In September 1993, Pat Smear received a phone call. It was his old friend Courtney Love’s husband, Nirvana frontman Kurt Cobain. The band had just released their third album In Utero, were set to tour and make promotional appearances, and they needed a second guitarist. The band would be performing on the season premiere of Saturday Night Live in just a few days time. Cobain asked if Smear had any interest in the job.
At a rehearsal space prior to the band’s appearance on SNL, Smear met the man who would change the course of his life. Not Cobain, but drummer Dave Grohl. Grohl was a longtime fan of Smear’s first band, the volatile and highly combustible hardcore punk band The Germs. Smear formed the group with vocalist Darby Crash and released a single album, 1979’s (GI), before Crash took his own life a year later. As Grohl explains it in the Foo Fighter’s documentary Back and Forth: “Pat is from this legendary punk rock band called The Germs that we all grew up listening to. There was no one more badass than The Germs. The Germs didn’t give a fuck.”
In the same documentary, Grohl comically explains his disbelief that Smear was even alive when he showed up in Seattle to join Nirvana. But the musicians quickly formed a bond, and it became clear that Smear had obsessed over In Utero, making him a natural fit to play second guitar and sing backup vocals live. Smear’s time in the band would be chronicled on SNL, the band’s legendary performance on MTV Unplugged, and the live album From the Muddy Banks of the Wishkah, plus various assorted compilations and releases. In total, Smear was in Nirvana for about six months, and though never officially credited beyond his role as a touring guitarist, he is now often considered a surviving member of the band along with Grohl and bassist Krist Novoselic.
After Cobain died in 1994, Smear moved back to Los Angeles and intended to quit the music industry. It was there that he was surprised to receive a call from Grohl, who had recently finished a demo tape that was getting interest from major labels. After recruiting bassist Nate Mendel and drummer William Goldsmith from the recently disbanded Seattle emo outfit Sunny Day Real Estate, Grohl asked Smear if he had any interest in joining the Foo Fighters.
As with In Utero, Smear toured behind the Foo Fighters debut album.
The friendship between Grohl and Smear was already solidified through Nirvana. “For the last year of the band [Nirvana], it made the band a lot more fun to be in, having Pat in the band,” Grohl later explained on The Howard Stern Show. During the same interview, Smear said: “It was only weird immediately, and then it got cool real fast.”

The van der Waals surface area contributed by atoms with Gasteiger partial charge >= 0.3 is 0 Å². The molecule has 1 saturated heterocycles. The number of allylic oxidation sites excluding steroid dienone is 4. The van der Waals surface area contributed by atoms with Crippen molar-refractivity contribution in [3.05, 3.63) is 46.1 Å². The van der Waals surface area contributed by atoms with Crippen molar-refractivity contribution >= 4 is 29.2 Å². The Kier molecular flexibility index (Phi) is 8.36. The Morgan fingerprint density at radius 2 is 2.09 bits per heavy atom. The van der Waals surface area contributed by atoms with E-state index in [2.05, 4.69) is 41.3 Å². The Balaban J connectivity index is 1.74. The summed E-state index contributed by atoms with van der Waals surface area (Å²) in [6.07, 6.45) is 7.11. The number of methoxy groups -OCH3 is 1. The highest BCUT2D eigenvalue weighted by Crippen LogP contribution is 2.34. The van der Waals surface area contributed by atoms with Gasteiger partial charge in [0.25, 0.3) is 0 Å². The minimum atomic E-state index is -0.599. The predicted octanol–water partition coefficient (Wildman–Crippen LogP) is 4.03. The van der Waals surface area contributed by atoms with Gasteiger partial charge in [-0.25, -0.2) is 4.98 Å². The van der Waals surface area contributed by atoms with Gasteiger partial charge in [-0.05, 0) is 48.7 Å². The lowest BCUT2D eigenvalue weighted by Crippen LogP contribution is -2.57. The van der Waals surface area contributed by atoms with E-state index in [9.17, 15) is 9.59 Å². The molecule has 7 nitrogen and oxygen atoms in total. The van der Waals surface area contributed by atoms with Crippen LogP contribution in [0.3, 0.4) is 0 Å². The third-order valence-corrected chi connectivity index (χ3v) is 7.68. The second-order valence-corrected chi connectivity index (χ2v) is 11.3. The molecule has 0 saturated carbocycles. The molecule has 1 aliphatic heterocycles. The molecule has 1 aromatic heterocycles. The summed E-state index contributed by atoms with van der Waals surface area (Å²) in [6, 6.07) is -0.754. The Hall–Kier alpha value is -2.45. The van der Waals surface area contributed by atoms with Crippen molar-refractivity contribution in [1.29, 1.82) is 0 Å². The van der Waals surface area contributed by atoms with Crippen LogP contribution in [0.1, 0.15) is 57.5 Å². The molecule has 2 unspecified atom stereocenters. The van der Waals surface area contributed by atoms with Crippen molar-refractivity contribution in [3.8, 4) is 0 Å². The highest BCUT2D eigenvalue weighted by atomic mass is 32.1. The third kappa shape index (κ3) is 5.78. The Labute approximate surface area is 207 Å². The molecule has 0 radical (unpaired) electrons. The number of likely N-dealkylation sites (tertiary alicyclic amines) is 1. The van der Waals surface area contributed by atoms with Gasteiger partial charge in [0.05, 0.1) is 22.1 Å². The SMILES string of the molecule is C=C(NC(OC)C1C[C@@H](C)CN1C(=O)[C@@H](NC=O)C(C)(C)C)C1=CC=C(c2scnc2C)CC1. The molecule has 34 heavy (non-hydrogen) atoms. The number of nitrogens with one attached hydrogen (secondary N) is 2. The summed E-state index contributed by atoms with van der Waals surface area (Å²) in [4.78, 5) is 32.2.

As the Foo Fighters began recording their second LP, The Colour and the Shape, a number of factors led to Smear’s disenchantment with the group. The primary reason was exhaustion from touring, as Smear was nearly 40 years old and did not want to return to the strenuous life of the road. There were other factors as well: Grohl’s divorce from his first wife, Jennifer Youngblood, with whom Smear was a close friend, and the way Grohl dictated the band also played into his decision. Grohl re-recorded almost all of Goldsmith’s drum parts for the album, and Smear witnessed how the drummer nearly half his age was steamrolled out of the band through Grohl’s instance on control.
At the 1997 MTV Video Music Awards, Smear publically announced his departure and symbolically handed his guitar over to his replacement, Scream guitarist Franz Stahl. Over the next few years, Smear kept a low profile and witnessed the Foos ascent to their status as one of the top rock bands in the world. Smear would occasionally ask Grohl to return, something that then-new guitarist Chris Shifflet caught wind of. Expecting to be replaced, Shifflet actually wound up sharing guitar duties with Smear upon his return in 2005. He was only credited as a touring member until 2011’s Wasting Light, for which he was reinstated as a full-fledged member of the group, a role he still has to this day.
Today, Pat Smear turns 62 and has one of the most legendary career paths in rock and roll. From establishing the hardcore genre with The Germs to a chance meeting with Courtney Love on the set of the 1984 movie Breakin’ that would eventually result in his involvement with both Nirvana and Foo Fighters years later, Smear’s friendship with Grohl wound up being the most important, and most impactful, of the guitarist’s life.